It is difficult to comprehend the changes that such mass die-offs can inflict on ecosystems.  To say that trees are important in our forests is rather foolish, but really the concept deserves a little thought. The trees, or overstory plants, convert sunlight to stored energy (food for themselves and others), intercept falling rain, shade the forest floor, and provide habitat for other species- they are ecosystems in themselves.  Ash trees are hosts for many species of caterpillars of butterflies and moths, and many species of birds visit to find those caterpillars.  All of these will be affected by the introduction of one alien insect brought here on wood pallets.

A few species will benefit- especially woodpeckers and some parasitic wasps.  So far, those animals have had no significant effect in slowing the spread of the emerald ash borer.  We’ll do our best to manage our forest. For several years we’ve been planting other appropriate native species in ash-dominated areas to get a head start on replacing trees we anticipate losing.  We’ll have to greatly increase our efforts in coming years to prevent invasive shrubs and trees from filling the void left by dying ashes.

On a small scale, people can save individual trees by treating them with insecticides.  Treatments can be done once per year, and the cost is modest, considering the value of a nice shade tree.  This would not be practical on a large scale, or in a place like a nature preserve.

Personally, I will consider saving the tree my grandfather planted, and one that I put in the ground some 45 years ago. To see our near future one need only drive an hour or so south.  There are a few dead trees near Sheboygan, and many more as you approach Milwaukee- entire woodlots it appears in some cases.  Although nature is good for us, and healthy, diverse ecosystems can withstand normal threats from pests and disease, one wonders about what these things indicate, that perhaps we are making our forests more fragile and unstable than before.  We have taken a lot from nature, and it has benefited us greatly.  Perhaps now we should give a lot back, or at a minimum, be more thoughtful about what we do.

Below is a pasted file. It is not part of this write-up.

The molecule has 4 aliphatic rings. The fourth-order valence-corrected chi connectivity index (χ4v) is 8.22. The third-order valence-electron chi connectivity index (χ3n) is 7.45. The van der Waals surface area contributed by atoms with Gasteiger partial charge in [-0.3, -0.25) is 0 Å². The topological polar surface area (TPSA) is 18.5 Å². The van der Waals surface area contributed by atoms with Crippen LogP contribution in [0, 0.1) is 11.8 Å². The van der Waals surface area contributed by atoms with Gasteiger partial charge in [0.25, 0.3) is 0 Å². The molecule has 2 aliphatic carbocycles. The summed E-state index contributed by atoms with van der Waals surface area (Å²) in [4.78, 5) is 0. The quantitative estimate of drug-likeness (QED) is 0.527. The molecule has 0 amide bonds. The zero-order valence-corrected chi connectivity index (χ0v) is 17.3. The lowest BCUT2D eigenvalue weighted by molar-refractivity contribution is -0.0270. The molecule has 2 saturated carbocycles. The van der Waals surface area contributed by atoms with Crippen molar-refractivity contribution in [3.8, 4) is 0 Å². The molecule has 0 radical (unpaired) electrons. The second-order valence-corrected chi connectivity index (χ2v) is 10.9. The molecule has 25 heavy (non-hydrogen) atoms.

photos- healthy white ash tree, and tree infested with emerald ash borer

Ripples 8/3/17

photo of chimney swift clinging to inner chimney wall

Chimney swift

I’ve been listening to chimney swifts chittering and “rattling” in our Nature Center chimney from my desk since the beginning of May. They’ve successfully nested in the chimney and raised babies in their tiny, stick nests. This chitter (food begging) has become a constant companion, and like hearing the din of your kids at home, I’ll miss them when they go – migrating to South America for the winter season.

This is the time of year when swifts start communally roosting at night, sometimes gathering in large groups numbering in the hundreds or thousands. At dusk, they will dive into the chimney and stay until morning. In cases where there are immense numbers, it’s like watching a funnel of birds pouring into the chimney. Once you’ve experienced this natural phenomenon, you’ll never forget it. Examples of this can bee seen online by visiting the Wisconsin Chimney Swift Working Group site: